Fibromyalgia is a disease that seems similar to bronchitis or something like osteoarthritis. The condition is characterized by chronic pain that gives way to musculoskeletal pain and fatigue. Cognitive issues may also arise from it. The cause of the said disease is not known in the scientific community. However, scientists know what ticks it. Many of them believe that when it happens, the body kicks into an inflammatory response. CBD, which nowadays is taking off in its popularity, is a chemical compound that can help the people living with Fibromyalgia (through treating inflammation). In this blog, we discuss what CBD for Fibromyalgia can do for when someone is afflicted with the disease mentioned above and how CBD Oil for Fibromyalgia can help.
Background on Fibromyalgia:
It is a condition that is characterized by chronic pain that affects the whole body. The disease can be widespread in the entire body and is a long-term condition. Afflicted individuals can feel increased sensitivity of pain that can be unforeseen for the newer patients of it. There can be extreme tiredness and fatigue while IBS (Irritable Bowel Syndrome) can also arise as a complication. Additionally, there can be difficulty sleeping, and muscle stiffness can also present itself.
The exact cause of this disease is unknown to the experts of the medical community. Varying levels of chemicals in the body may be what is the cause to this disease. Maybe, CBD for Fibromyalgia can do something about it.
Some background on CBD itself:
CBD for Fibromyalgia is made from the same CBD that makes every other product of CBD. It brings us to the reasoning that you should know what it is so that you can understand how and why CBD can do what it does best. CBD (Cannabidiol), as mentioned before, is a chemical compound that stems from the plant called cannabis. There are many chemical compounds like it or similar to it. All of these compounds can be called cannabinoids. Cannabinoids themselves are divided into three categories about their place of origin.
One of the first we should mention (because these relate to our bodies) are called Endocannabinoids. These are made inside our bodies, endogenously. The last statement means our bodies create them to dwell in different bodily functions. These endocannabinoids are made from the precursor lipids that are found in neurons of our bodies. Anandamide is the best-known example of it. Many say that it is the body’s own created cannabis because of its blissful properties.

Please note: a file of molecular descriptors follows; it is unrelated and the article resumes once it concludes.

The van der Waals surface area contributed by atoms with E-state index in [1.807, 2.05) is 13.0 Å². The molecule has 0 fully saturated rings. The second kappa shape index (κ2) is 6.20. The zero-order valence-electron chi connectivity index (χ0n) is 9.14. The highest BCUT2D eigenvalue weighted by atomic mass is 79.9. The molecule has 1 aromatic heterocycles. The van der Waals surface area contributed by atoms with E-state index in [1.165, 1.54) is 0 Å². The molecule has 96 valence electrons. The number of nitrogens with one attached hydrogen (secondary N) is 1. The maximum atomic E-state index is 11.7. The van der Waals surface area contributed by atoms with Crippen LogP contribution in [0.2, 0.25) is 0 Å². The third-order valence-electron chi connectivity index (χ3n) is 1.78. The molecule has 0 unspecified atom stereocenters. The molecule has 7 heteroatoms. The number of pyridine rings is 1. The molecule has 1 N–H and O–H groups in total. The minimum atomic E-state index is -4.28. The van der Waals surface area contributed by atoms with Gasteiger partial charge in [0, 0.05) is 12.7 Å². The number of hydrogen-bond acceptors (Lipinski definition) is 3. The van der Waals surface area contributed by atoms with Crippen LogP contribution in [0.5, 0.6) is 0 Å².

Cannabinoids’ most popular kind is the one that goes by the name of Phytocannabinoids. Phytocannabinoids derive from certain plants that provide them with different types of properties and usually, these stem from the cannabis plants. CBD and its related cannabinoid called THC (Tetrahydrocannabinol) belong to this category. Yes, this is the same CBD that is used in CBD Oil for fibromyalgia or any other product that relates to CBD. While it may be related to cannabis (which is famous for creating psychoactive compounds and species), CBD is not psychoactive — not being psychoactive means that it cannot intoxicate the user in any way.
Looking to use CBD to solve Migraines? Click here to read about it!
Unjustly though, it is sometimes is considered to be the primary source of intoxicating effects. It can be if it might end up getting used with another cannabinoid, which is essentially psychoactive. THC is that thing that deserves the honor of being psychoactive and the real deal behind the intoxicating effects.
The synthetic cannabinoids group is another kind of cannabinoid. These are usually made in a lab setting and therefore, are artificially created. Due to their artificial makeup, synthetic cannabinoids can be highly potent and henceforth, toxic for human consumption. Synthetic cannabinoids are only used for industrial purposes, and two of their most significant examples are called Spice and K2. Both of these can be used to mimic the effects of the actual cannabinoids.
In the next couple of ensuing words, we talk about how CBD relates to the Endocannabinoid System (ECS) and also what it and how it relates to fibromyalgia. Yes, it is the same compound that is used in CBD for Fibromyalgia. All of the cannabinoids mentioned above (except CBD) can interact with ECS to produce different bodily functions about the balance of the body.
The Endocannabinoid System and the disease of Fibromyalgia:
CBD does not directly interact with the Endocannabinoid System to release its therapeutic effects. CBD can do that by indirectly interacting with ECS (which forms the cusp of the next section). In the ensuing words, we talk precisely about how cannabinoids minus CBD interacts with ECS to formulate their arsenal of effects against pain and inflammation stemming from Fibromyalgia. This, of course, relates to CBD for Fibromyalgia.
ECS has many responsibilities in the body. One of these responsibilities is to regulate pain and inflammation all over the body. You see, ECS is made from a system of different cannabinoids receptors that are scattered throughout the body. It is through these receptors of the body; the cannabinoids mentioned above from above can interact with the ECS.
Inflammatory pain does not serve as an alert to the body of the one afflicted with it. The inflammatory pain wants to remind someone that one should refrain from behavior that did the deed, at first. It’s the reason why there’s so much pain when the afflicted area of inflammation is affecting the individual.
Once the nociceptors (the pain receptors) send their signals through the sodium channels, the pain signal drives straight towards the brain. Once the pain reaches the brain, it releases a neurotransmitter like Glutamate. This neurotransmitter is known to perpetuate neuritic pain and is associated with the death of cells when in excessive concentration. Anandamide (whose receptors can also be activated by CBD) and 2-arachidonoylglycerol are released to inhibit the extreme concentration of Glutamate. Now, this can result in lowered feelings of pain.
Click here to read about using CBD for IBS pain!